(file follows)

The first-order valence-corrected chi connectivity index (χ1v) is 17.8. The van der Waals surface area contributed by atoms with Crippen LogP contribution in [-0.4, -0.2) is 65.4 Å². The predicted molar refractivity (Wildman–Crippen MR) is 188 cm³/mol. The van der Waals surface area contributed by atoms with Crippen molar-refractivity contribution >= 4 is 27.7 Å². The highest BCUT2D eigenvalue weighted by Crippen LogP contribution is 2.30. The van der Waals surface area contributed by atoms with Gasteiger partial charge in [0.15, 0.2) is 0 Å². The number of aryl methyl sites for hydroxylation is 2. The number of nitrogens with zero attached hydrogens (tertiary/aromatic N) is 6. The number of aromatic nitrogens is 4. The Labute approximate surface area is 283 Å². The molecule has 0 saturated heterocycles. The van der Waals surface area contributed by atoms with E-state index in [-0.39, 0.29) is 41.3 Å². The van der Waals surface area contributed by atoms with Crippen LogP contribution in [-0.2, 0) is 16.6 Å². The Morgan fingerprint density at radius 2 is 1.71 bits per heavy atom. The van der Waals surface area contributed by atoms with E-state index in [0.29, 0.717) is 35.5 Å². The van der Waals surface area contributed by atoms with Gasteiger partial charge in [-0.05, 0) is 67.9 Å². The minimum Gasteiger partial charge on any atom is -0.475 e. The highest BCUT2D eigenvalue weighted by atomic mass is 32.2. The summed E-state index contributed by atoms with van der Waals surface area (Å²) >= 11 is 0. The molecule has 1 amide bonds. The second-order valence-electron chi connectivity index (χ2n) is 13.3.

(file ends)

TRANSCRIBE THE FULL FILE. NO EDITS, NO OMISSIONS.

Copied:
The first-order valence-corrected chi connectivity index (χ1v) is 17.8. The van der Waals surface area contributed by atoms with Crippen LogP contribution in [-0.4, -0.2) is 65.4 Å². The predicted molar refractivity (Wildman–Crippen MR) is 188 cm³/mol. The van der Waals surface area contributed by atoms with Crippen molar-refractivity contribution >= 4 is 27.7 Å². The highest BCUT2D eigenvalue weighted by Crippen LogP contribution is 2.30. The van der Waals surface area contributed by atoms with Gasteiger partial charge in [0.15, 0.2) is 0 Å². The number of aryl methyl sites for hydroxylation is 2. The number of nitrogens with zero attached hydrogens (tertiary/aromatic N) is 6. The number of aromatic nitrogens is 4. The Labute approximate surface area is 283 Å². The molecule has 0 saturated heterocycles. The van der Waals surface area contributed by atoms with E-state index in [-0.39, 0.29) is 41.3 Å². The van der Waals surface area contributed by atoms with Crippen LogP contribution in [-0.2, 0) is 16.6 Å². The Morgan fingerprint density at radius 2 is 1.71 bits per heavy atom. The van der Waals surface area contributed by atoms with E-state index in [0.29, 0.717) is 35.5 Å². The van der Waals surface area contributed by atoms with Gasteiger partial charge in [-0.05, 0) is 67.9 Å². The minimum Gasteiger partial charge on any atom is -0.475 e. The highest BCUT2D eigenvalue weighted by atomic mass is 32.2. The summed E-state index contributed by atoms with van der Waals surface area (Å²) >= 11 is 0. The molecule has 1 amide bonds. The second-order valence-electron chi connectivity index (χ2n) is 13.3.